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A Public Force is a force which has a legitimate and legalised use of physical force in order to serve the public interests.

The term is broad and loosely defined. Public force could be used to refer to either police or military forces.

Original use of the term

The first use of the concept of a public force, in French Force Publique, is in the Declaration of the Rights of Man and of the Citizen of 1789.

Article XIII - For the maintenance of the public force and for the expenditures of administration, a common contribution is indispensable; it must be equally distributed between all the citizens, by reason of their faculties [i.e., ability to pay].

The declaration sought to regulate the relationship between the citizen and the legitimate use of violence. In contrast to similar declarations of rights from Anglo-Saxon countries, the emphasis is on the citizen's duty to contribute to the existence of such a force, rather than on the citizen's rights vis-a-vis such a force.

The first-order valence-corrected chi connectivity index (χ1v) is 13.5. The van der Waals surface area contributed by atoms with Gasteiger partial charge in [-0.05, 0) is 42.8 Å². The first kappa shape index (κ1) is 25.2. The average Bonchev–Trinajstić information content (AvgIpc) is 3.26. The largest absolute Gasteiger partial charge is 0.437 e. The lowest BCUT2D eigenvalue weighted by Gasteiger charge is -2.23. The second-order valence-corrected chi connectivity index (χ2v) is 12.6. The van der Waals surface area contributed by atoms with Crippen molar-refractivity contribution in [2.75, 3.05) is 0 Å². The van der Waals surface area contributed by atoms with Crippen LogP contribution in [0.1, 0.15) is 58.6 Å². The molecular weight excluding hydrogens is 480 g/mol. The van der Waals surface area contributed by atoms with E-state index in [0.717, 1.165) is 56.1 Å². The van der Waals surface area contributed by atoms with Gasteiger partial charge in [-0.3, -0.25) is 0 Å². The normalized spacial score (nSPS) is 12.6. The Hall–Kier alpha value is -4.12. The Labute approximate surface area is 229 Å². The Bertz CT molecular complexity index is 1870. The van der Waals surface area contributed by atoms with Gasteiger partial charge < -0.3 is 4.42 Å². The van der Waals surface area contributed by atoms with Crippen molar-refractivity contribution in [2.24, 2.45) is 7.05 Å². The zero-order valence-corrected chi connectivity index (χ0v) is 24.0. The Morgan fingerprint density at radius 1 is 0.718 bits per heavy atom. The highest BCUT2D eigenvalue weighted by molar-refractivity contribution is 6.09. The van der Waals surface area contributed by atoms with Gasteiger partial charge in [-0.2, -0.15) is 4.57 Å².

Further use of the term

The concept was also used in other countries, e.g. in Thomas Jefferson's Sixth State of the Union Address.

Force Publique was the title of the colonial army and gendarmerie of the Congo Free State and Belgian Congo from 1885-1960 (see: Public Force (Congo)).

The term has been used as a designation for police or military forces in other countries, e.g. Panama and Costa Rica, and is commonly used as a conceptual term in several countries, e.g. France and Morocco.

es:Force Publique fr:Force publique hu:Force Publique nl:Force Publique ja:公安軍 (コンゴ)

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